After nearly two months of the economy effectively being shut down, among the most bitter debates today is over when and how to reopen it. As one side sees it, the absence of a vaccine anytime soon makes it grossly irresponsible to let up on the public-health brakes now; the risk of a second wave of the coronavirus is simply too great. Two years ago, marking the 100th anniversary of the Spanish flu pandemic of 1918, the Center for Disease Control and Prevention wrote of the three waves that ultimately hit. Critics of a quick reopening, including many public-health authorities, warn that the economic and personal sacrifices that people have already undergone would be in vain and could well have to be repeated with a quick opening.

The argument on the other side is that the economic damage has been far worse than the virus itself, a sentiment expressed by President Trump way back in March. Others, even invoking the Constitution, argue that not only is their freedom of assembly assailed but also their “life, liberty, and the pursuit of happiness,” and their freedom of religion.

Attorney General William Barr even weighed in with a two-page memo to U.S. attorneys across the country.

Others say this is governmental overreach and another manifestation of the “nanny state”. In a letter to the Lexington Herald-Leaderone man attacked Kentucky Gov. Andy Beshear’s handling of the crisis, writing, “It is not the governor’s job to keep all Kentuckians from dying of COVID-19, just as it is not his job to keep us from dying of influenza, heart attacks, car accidents, or any other misfortune.”

The debate is fast and furious, with some arguments for opening it up reasonably intelligent and others not so much.

While Democrats and liberals tend to put equity, justice, leveling the playing field, and, in this case, sacrifice for the common good at the top of their lists, Republicans and conservatives often give pride of place to freedom and liberty, opportunity, personal achievement, and accomplishment. One side values the safety net, the other sees the sky as their limit, if only government would get out of the way.

“Where you stand depends upon where you sit,” or so says Miles’s Law, named for Rufus Miles, a career federal official who served under Presidents Truman, Eisenhower, Kennedy, and Johnson. Where someone lives or has lived, their occupation, and their political and ideological views all come into play in where someone comes down on this issue.

In a Safeway I entered last week, a security guard stood by the entrance, ensuring that everyone was wearing a mask. The liquor store across the street had a sign on the door that read: “no shirt, no shoes, no mask, no service.” I couldn’t help but wonder what would have happened just a few months ago if I had walked into a liquor store wearing a mask.

But that was in the District of Columbia and its nearest suburbs. Last weekend, I took my first excursion more than a few miles away from our Maryland home, and headed about 50 miles west to Warrenton, Virginia, where I stopped at a nice grocery store. I dutifully wore my mask, yet only a quarter and a third of my fellow shoppers were doing the same. From Roanoke, a little farther away, a friend who happens to be a physician and, at least in my view, a fairly liberal Democrat, emailed over the weekend that, “We are doing ok, no one we know has been positive. Most cases here are nursing homes and those workers. But hardly any testing.”

One of our two sons, a Denver-based reporter/producer for a broadcast network, traveled to Montana last week to cover one of the first public schools to reopen. The Willow Creek School with 56 pre-K through high school students, is in a small town with a population of less than 300, about 60 miles west of Bozeman. Some parents opted to keep their kids at home. Classrooms for the youngest had hula hoops on the floor, the better for each kids to “stay in their circle.” A 6-foot foam-rubber swimming-pool noodle in the hallways also served to remind the other students how far to keep apart. Times for lunch and the bell ringing for class changing were staggered to reduce crowding in the halls. In many parts of the country like this one, social distancing from others outside the household is less of an inconvenience or seeming punishment, but rather normal life.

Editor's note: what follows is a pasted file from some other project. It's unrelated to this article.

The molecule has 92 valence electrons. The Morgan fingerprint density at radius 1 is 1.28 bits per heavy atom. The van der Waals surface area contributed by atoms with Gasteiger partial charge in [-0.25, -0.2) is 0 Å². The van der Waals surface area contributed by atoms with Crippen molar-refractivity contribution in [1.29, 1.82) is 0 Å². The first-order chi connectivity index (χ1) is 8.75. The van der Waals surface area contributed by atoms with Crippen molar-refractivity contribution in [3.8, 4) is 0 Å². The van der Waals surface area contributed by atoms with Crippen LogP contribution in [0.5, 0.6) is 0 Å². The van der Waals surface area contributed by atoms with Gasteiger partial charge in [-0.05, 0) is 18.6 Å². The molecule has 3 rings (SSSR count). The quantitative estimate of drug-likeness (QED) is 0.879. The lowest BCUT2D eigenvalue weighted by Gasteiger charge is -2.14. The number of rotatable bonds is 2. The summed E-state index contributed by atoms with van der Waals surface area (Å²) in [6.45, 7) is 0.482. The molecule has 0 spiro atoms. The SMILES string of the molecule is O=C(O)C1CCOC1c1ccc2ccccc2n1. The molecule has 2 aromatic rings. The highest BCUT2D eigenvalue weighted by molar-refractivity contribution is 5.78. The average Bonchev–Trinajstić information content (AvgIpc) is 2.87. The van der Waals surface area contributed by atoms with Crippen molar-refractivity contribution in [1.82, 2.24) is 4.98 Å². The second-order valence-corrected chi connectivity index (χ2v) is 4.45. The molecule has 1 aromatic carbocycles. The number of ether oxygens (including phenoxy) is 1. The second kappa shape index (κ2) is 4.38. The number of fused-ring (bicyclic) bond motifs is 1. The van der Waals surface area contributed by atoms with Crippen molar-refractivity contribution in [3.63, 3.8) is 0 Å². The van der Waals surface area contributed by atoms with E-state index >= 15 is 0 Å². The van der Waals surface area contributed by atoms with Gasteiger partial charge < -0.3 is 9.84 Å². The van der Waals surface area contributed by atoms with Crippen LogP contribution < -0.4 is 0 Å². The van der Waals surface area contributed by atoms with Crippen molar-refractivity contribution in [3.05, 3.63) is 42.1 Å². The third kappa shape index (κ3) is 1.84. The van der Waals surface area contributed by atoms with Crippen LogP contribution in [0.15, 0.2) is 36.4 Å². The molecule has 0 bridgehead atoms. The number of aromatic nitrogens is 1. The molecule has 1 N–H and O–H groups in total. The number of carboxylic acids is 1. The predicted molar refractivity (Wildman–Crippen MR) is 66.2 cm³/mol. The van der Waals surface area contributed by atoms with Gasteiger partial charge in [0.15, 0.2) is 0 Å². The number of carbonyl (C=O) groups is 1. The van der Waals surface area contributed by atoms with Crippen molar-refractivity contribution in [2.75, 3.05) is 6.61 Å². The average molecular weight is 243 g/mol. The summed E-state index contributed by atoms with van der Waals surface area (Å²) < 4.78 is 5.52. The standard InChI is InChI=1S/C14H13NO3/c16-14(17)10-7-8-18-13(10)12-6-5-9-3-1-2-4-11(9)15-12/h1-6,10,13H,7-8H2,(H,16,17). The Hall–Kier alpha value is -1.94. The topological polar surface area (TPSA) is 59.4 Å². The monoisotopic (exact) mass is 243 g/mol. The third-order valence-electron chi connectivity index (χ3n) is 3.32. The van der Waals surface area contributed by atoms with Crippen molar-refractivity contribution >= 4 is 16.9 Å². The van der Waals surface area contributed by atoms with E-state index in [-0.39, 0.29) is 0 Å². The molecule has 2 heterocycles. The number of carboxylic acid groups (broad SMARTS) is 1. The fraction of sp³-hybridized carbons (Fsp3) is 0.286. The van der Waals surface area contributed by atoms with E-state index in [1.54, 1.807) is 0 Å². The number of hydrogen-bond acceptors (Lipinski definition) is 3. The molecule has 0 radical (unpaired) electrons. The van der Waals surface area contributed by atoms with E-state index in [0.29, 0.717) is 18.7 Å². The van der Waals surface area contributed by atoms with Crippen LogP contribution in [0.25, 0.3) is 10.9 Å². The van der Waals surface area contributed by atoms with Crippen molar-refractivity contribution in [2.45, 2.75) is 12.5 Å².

Population estimates for the District of Columbia indicate that there are just over 700,000 people living in the city’s 61 square miles, a population density of just under 12,000 per square mile. Maryland has 627 people per square mile, Virginia just 218. In New York City, our largest and most dense city, ravaged by COVID-19, more than 8 million people are squeezed into its 305 square miles—more than 25,000 per square mile. Conversely 24 states have fewer than 100 people per square mile. In Montana it is just seven.

As Ron Brownstein wrote last month in the Atlantic, it’s not hard to imagine why some of the people in sparsely populated areas might find some policies difficult to understand and accept; their lifestyles are so different than those who live in crowded cities.

A month or two ago, I recall arguing with someone that a patchwork of restrictions in different states and localities made as much sense as a “no peeing” section in a swimming pool. In other words, the coronavirus doesn’t respect borders and boundaries: national, state or local.

Everything would be different if there was a vaccine, or even if we had adequate testing and contact tracing as some other countries have effectively done. We just need to remember that the Upper East Side is different from Willow Grove, Montana. Common sense for those on the other side would be a good idea.

This story was originally published on on May 12, 2020

More from the Cook Political Report

Virginia House
User photo